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Sincerely, the Working Class

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Issue: 78 Section: Labour Geography: Canada Topics: back-to-work legislation, direct action, labour, unions

June 22, 2011

Sincerely, the Working Class

Postal workers supported across Canada

by The Media Co-op

WINNIPEG—More than 2,500 people rallied in Winnipeg on Monday in support of postal workers' demands for fair, equitable and living wages. Photo: CUPW Winnipeg Local 856

"We want this for all Canadians; that's what this should be about for people."

Nadine Kays, who worked for four years as a casual letter carrier part-time on the midnight shift before she moved up in the ranks at Canada Post, was talking about the strike action taken by the Canadian Union of Postal Workers (CUPW) early this month. The union's actions—insisting on fair, equitable and living wages for postal workers in Canada—are part of a larger labour movement in Canada.

Public criticism directed at the union for its insistence on maintaining a living wage for its workers, she said, is an unfortunate reflection of a society whose expectations as a workforce are too low.

"No-one should live paycheck-to-paycheck. What's wrong with making a living wage coming out of high school or university?" she said.

CUPW began a 24-hour strike in Winnipeg on June 3, rotating the strike to other locations.

In early June, CUPW National President Denis Lemelin said the union had been trying to get Canada Post to deal with service and health and safety problems for more than three years but management refused.

Consequently, the union was forced to bring these issues to the bargaining table.

“We have a dangerous workplace that needs to be fixed but Canada Post won’t listen to us,” said Lemelin in a press release.

“The strike's purpose is to create leverage in order to encourage Canada Post to abandon its dangerous approach to modernization and their many concessions. The goal is still the same. We want to negotiate solutions [but] we cannot accept unsafe and unfair conditions."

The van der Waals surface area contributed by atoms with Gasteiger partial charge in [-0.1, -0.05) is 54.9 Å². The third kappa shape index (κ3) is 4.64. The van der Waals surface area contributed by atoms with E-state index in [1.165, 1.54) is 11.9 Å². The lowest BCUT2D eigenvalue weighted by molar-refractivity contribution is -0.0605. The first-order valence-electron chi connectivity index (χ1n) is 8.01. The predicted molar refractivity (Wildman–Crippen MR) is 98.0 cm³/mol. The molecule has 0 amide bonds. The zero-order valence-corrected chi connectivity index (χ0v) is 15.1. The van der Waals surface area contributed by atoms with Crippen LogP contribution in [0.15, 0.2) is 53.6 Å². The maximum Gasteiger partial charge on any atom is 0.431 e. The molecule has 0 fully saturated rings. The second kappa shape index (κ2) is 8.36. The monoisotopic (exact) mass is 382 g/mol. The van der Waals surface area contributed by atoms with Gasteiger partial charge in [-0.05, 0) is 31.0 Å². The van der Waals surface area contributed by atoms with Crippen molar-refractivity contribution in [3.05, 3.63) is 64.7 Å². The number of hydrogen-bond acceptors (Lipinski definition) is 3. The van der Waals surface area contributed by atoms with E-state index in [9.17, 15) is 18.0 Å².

CUPW's attempts to negotiate on the issues of pensions, workplace health and safety and sick leave have been blocked by Canada Post. After eight months in negotiations, Canada Post has made no concessions.

On June 14, Canada Post locked out its nearly 50,000 urban postal operations employees after 12 days of rotating strikes organized by the union.

On June 20, Minister of Labour Lisa Raitt introduced back-to-work legislation to force locked-out Canada Post employees back to work.

All the while, community rallies, sit-ins, lock-outs and other public support actions have been organized across Canada in solidarity with postal workers' right to collective bargaining.

“[CUPW] stood next to me and my causes and beliefs in so many demonstrations” said Ottawa activist Kevin Donaghy explaining his presence at a local rally. “The public at large and the public sector is under attack. This is the beginning of the onslaught over the next four years with the Harper majority.”

Guy Laflamme of the Canadian Union of Public Employees (CUPE) local 1979 said his union supports CUPW because it has been at the forefront of social justice struggles from maternity leave, to rights for gays and lesbians and rights for immigrant workers.